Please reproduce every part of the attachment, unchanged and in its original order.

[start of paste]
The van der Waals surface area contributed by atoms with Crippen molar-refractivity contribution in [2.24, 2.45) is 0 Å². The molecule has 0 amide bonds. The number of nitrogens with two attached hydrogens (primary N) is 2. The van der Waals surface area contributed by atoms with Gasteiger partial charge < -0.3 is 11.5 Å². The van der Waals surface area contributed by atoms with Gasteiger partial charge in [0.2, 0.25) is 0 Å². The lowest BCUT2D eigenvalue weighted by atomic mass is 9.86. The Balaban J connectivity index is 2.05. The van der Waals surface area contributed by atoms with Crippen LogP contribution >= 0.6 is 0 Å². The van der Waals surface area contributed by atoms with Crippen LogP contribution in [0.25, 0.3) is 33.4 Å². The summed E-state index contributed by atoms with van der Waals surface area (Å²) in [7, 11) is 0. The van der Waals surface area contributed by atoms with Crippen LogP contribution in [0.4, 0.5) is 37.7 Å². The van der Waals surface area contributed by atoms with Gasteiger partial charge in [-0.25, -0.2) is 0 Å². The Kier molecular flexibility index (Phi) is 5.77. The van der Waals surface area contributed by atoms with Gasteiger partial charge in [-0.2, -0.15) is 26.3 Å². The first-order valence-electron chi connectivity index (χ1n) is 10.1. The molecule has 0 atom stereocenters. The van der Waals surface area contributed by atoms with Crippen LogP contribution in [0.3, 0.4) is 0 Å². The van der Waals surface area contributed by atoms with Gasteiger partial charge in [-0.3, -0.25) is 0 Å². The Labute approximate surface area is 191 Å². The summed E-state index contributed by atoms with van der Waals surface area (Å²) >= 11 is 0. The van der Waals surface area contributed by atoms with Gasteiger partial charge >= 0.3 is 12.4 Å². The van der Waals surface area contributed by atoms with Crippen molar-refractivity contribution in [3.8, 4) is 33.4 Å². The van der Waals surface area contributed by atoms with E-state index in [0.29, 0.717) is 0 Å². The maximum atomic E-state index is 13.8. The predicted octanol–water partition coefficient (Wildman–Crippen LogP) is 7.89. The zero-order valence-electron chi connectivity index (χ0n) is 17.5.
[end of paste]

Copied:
The van der Waals surface area contributed by atoms with Crippen molar-refractivity contribution in [2.24, 2.45) is 0 Å². The molecule has 0 amide bonds. The number of nitrogens with two attached hydrogens (primary N) is 2. The van der Waals surface area contributed by atoms with Gasteiger partial charge < -0.3 is 11.5 Å². The van der Waals surface area contributed by atoms with Gasteiger partial charge in [0.2, 0.25) is 0 Å². The lowest BCUT2D eigenvalue weighted by atomic mass is 9.86. The Balaban J connectivity index is 2.05. The van der Waals surface area contributed by atoms with Crippen LogP contribution >= 0.6 is 0 Å². The van der Waals surface area contributed by atoms with Crippen LogP contribution in [0.25, 0.3) is 33.4 Å². The summed E-state index contributed by atoms with van der Waals surface area (Å²) in [7, 11) is 0. The van der Waals surface area contributed by atoms with Crippen LogP contribution in [0.4, 0.5) is 37.7 Å². The van der Waals surface area contributed by atoms with Gasteiger partial charge in [-0.25, -0.2) is 0 Å². The Kier molecular flexibility index (Phi) is 5.77. The van der Waals surface area contributed by atoms with Gasteiger partial charge in [-0.2, -0.15) is 26.3 Å². The first-order valence-electron chi connectivity index (χ1n) is 10.1. The molecule has 0 atom stereocenters. The van der Waals surface area contributed by atoms with Crippen LogP contribution in [0.3, 0.4) is 0 Å². The van der Waals surface area contributed by atoms with Gasteiger partial charge in [-0.3, -0.25) is 0 Å². The Labute approximate surface area is 191 Å². The summed E-state index contributed by atoms with van der Waals surface area (Å²) >= 11 is 0. The van der Waals surface area contributed by atoms with Gasteiger partial charge >= 0.3 is 12.4 Å². The van der Waals surface area contributed by atoms with Crippen molar-refractivity contribution in [3.8, 4) is 33.4 Å². The van der Waals surface area contributed by atoms with E-state index in [0.29, 0.717) is 0 Å². The maximum atomic E-state index is 13.8. The predicted octanol–water partition coefficient (Wildman–Crippen LogP) is 7.89. The zero-order valence-electron chi connectivity index (χ0n) is 17.5.